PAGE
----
Feed on Posts or Comments 17 August 2017

Media &Society newlight on 01 Aug 2011

The empire strikes back

Last week I wrote here that China’s twitter equivalent, Weiboc.om, won a small victory over the censors in reporting the high speed train crash at Wenzhou, Zhejiang. Many factors such as the location and time of the crash contributed to the fast-moving reporting from eyewitnesses and the slow response of the censors. In the process Weibo.com became the media of choice for eyewitnesses as well as journalists. One statistics says in the six and half hours after the train crash, over one million mini-posts related to the accident had been posted to Weibo.com. That’s over forty mini-posts every second.

The attention was quickly moved on to the rescue mission. The crash site is in a reasonably populated area, only about 4 kilometres outside the Wenzhou South train station. Besides rescue workers, local residents (many joined the initial rescue) and journalists reached the site fairly quickly. The fiasco of the rescue operation was on full view, live to many eyewitnesses and many many more Weibo users sitting in front of the screen waiting for latest update.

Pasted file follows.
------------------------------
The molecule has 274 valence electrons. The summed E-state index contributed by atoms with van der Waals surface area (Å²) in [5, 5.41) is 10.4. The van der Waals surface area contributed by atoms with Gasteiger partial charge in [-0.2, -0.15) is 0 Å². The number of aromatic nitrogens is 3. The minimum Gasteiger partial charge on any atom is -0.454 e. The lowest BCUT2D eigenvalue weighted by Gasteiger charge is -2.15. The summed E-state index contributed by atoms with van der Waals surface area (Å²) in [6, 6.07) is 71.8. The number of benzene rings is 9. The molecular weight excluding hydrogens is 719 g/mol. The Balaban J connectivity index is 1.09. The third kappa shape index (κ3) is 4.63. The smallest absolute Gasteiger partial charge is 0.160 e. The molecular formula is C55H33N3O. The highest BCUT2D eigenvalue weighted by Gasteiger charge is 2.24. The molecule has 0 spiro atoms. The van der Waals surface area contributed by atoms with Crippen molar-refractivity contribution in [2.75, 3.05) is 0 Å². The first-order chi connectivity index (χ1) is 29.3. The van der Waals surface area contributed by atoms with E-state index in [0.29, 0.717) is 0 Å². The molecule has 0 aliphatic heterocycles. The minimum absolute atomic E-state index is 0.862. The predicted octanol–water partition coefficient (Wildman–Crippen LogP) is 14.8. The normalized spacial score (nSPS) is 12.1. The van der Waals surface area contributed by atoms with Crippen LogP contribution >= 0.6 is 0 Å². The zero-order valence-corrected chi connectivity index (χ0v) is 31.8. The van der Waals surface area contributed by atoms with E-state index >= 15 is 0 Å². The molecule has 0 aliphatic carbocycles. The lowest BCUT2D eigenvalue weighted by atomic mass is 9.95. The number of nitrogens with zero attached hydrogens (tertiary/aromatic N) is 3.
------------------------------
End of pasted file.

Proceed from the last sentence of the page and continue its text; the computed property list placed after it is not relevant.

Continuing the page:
Continue Reading »

Society newlight on 25 Jul 2011

A small victory for weibo

I learned in Saturday afternoon the news of a train crash in China’s Zhejiang province from weibo.com, China’s equivalent of Twitter. There are quite a few twitter copycats in China but Sina’s Weibo, literally means ‘min-blogging’ is the most influential one. It’s since became the primary source for me to follow the development.

Suddenly the crash became the most discussed subject, and weibo.com added a special section for the discussion of this accident. It does not escape censorship though. Many tweets have since been deleted ‘by the original poster’, so the site claims. But it helps that this happened in a Saturday evening when perhaps the censor’s response wasn’t fast enough. According to China Digital Times, a directive was indeed sent to various news organisations later, stopping them from reporting anything out of the official line. But it was too late to stop this accident became the hottest discussion on weibo.com.

Continue Reading »